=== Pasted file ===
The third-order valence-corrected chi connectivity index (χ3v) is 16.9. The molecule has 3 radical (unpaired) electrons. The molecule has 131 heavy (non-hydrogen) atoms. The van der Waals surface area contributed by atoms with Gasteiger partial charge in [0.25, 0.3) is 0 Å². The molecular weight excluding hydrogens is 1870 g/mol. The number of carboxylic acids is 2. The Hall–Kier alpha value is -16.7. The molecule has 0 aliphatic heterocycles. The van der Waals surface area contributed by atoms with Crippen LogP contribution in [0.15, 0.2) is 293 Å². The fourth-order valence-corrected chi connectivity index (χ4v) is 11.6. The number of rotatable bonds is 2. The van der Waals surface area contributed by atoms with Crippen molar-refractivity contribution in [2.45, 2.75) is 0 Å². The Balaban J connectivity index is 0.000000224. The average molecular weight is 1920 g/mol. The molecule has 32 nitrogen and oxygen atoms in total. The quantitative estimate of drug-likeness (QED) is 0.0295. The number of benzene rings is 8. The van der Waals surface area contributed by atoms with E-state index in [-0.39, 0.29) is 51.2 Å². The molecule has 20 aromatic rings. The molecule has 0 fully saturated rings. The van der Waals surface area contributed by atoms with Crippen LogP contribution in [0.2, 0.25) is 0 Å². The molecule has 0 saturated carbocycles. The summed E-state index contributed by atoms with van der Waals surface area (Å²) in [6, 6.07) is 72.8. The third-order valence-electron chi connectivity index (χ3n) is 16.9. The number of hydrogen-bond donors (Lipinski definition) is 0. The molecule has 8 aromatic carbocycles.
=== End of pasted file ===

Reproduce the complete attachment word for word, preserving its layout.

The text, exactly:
The third-order valence-corrected chi connectivity index (χ3v) is 16.9. The molecule has 3 radical (unpaired) electrons. The molecule has 131 heavy (non-hydrogen) atoms. The van der Waals surface area contributed by atoms with Gasteiger partial charge in [0.25, 0.3) is 0 Å². The molecular weight excluding hydrogens is 1870 g/mol. The number of carboxylic acids is 2. The Hall–Kier alpha value is -16.7. The molecule has 0 aliphatic heterocycles. The van der Waals surface area contributed by atoms with Crippen LogP contribution in [0.15, 0.2) is 293 Å². The fourth-order valence-corrected chi connectivity index (χ4v) is 11.6. The number of rotatable bonds is 2. The van der Waals surface area contributed by atoms with Crippen molar-refractivity contribution in [2.45, 2.75) is 0 Å². The Balaban J connectivity index is 0.000000224. The average molecular weight is 1920 g/mol. The molecule has 32 nitrogen and oxygen atoms in total. The quantitative estimate of drug-likeness (QED) is 0.0295. The number of benzene rings is 8. The van der Waals surface area contributed by atoms with E-state index in [-0.39, 0.29) is 51.2 Å². The molecule has 20 aromatic rings. The molecule has 0 fully saturated rings. The van der Waals surface area contributed by atoms with Crippen LogP contribution in [0.2, 0.25) is 0 Å². The molecule has 0 saturated carbocycles. The summed E-state index contributed by atoms with van der Waals surface area (Å²) in [6, 6.07) is 72.8. The third-order valence-electron chi connectivity index (χ3n) is 16.9. The number of hydrogen-bond donors (Lipinski definition) is 0. The molecule has 8 aromatic carbocycles.